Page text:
Our revenue finally started to increase again
By the end of May our revenue started to slowly increase again. At this time we were also approached by a colleague who had helped us film some training videos for GoFly Online. He was a very qualified, and well connected airline pilot who now found himself out of work, and he asked whether we wanted to partner with him to start another flight school. He already had a classroom space in mind at Redcliffe airport where his wife worked and she could also assist with reception. My initial thoughts were ‘Can we really start another flying school during an economic downturn?’ My own wife and my new Head of Operations thought it was viable and knew that over 50% of our existing students already came from Brisbane, so a school there would be a good move. I said yes because I wanted to help this friend and believed his passion would see it eventually succeed.
Once we made the commitment, the school was almost profitable within three weeks, an amazing result during what should be tough trading conditions for everyone. I have a lot of admirational for this particular individual who used what resources he had, to take control of what seemed like a hopeless situation. He is now busy running a new flight school and doing work he loves.
The flight school on the Gold Coast has also grown rapidly over the last two months, requiring a 2nd full time Instructor.
Why is our business growing?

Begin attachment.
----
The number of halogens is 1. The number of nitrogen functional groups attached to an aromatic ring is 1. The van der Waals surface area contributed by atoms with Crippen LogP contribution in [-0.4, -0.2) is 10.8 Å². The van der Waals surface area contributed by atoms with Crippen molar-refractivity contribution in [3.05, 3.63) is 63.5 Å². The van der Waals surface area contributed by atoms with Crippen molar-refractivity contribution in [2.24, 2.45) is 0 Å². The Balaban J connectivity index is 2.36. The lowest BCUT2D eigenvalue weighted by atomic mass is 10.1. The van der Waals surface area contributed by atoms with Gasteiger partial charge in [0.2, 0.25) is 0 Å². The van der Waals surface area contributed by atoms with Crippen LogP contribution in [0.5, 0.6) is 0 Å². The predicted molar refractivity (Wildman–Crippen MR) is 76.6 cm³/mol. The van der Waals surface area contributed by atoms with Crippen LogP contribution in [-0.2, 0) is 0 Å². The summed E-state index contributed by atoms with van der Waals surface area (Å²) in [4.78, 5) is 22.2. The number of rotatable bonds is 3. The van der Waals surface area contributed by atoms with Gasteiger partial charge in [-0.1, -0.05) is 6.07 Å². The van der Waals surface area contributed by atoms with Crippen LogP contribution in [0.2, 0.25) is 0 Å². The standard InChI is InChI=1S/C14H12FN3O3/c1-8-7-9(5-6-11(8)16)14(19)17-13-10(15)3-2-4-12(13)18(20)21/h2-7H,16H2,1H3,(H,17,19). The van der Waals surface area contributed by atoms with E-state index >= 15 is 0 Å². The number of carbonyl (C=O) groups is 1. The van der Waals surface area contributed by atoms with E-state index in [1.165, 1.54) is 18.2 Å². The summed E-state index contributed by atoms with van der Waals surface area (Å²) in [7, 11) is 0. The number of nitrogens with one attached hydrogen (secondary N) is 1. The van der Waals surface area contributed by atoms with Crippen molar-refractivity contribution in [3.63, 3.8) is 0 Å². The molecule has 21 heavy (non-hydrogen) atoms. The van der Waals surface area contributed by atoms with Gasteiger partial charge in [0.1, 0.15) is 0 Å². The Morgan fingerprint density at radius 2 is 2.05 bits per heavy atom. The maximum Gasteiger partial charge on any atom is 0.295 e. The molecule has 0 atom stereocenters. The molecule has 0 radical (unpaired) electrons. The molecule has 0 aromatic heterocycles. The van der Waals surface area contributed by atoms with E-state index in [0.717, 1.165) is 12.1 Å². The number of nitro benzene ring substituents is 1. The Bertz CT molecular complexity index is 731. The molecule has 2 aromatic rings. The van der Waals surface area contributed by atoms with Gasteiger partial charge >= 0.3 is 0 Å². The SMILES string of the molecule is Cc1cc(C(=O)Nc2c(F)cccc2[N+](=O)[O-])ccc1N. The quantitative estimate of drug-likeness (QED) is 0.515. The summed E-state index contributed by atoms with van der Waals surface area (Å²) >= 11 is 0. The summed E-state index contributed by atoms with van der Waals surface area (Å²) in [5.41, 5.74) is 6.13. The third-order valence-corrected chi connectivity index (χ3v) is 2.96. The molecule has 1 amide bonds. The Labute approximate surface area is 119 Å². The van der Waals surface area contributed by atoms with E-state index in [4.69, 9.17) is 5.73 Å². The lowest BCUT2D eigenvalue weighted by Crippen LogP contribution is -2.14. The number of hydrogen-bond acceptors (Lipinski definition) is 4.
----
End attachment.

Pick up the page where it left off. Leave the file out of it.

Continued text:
I have been trying to work out why our business is growing, while other businesses – including flight schools – are suffering.
I have outlined a list of why I think this is occurring. Most of this is intuition and not from hard data as there is no historical data to help me understand how viruses affect businesses. Below I have listed some of the possible reasons for our growth.
Why I feel guilty
I feel guilty because I have friends who have lost their jobs. We have two to three enquiries per week from out of work airline pilots looking for instructing jobs. These are pilots who were at the top of their game six months ago (and being paid over $200,000 per year) who are now willing to take a $50,000/year instructor job.
I have friends who are close to losing their businesses; businesses that were highly profitable six months ago, but due to the type of industry they are in, have been decimated by COVID. For so many individuals and businesses they worked hard and did everything they could to mitigate risk however due to the industry they are in COVID has destroyed there dreams of succeeding and thriving (for the short term anyway.)
I have other friends whose businesses (such as medical suppliers) are thriving due to COVID and I have to keep reminding myself that life is not always fair. I feel guilty because so many are doing it tough, not knowing how they are going to pay their mortgage or rent, or the next bill that arrives. In QLD we have so far escaped the worst of it. So many have died in Victoria and in NSW, and many have lost loved ones well before their time.
If our business was situated in Melbourne, this blog would be vastly different.
Personal responsibility and opportunity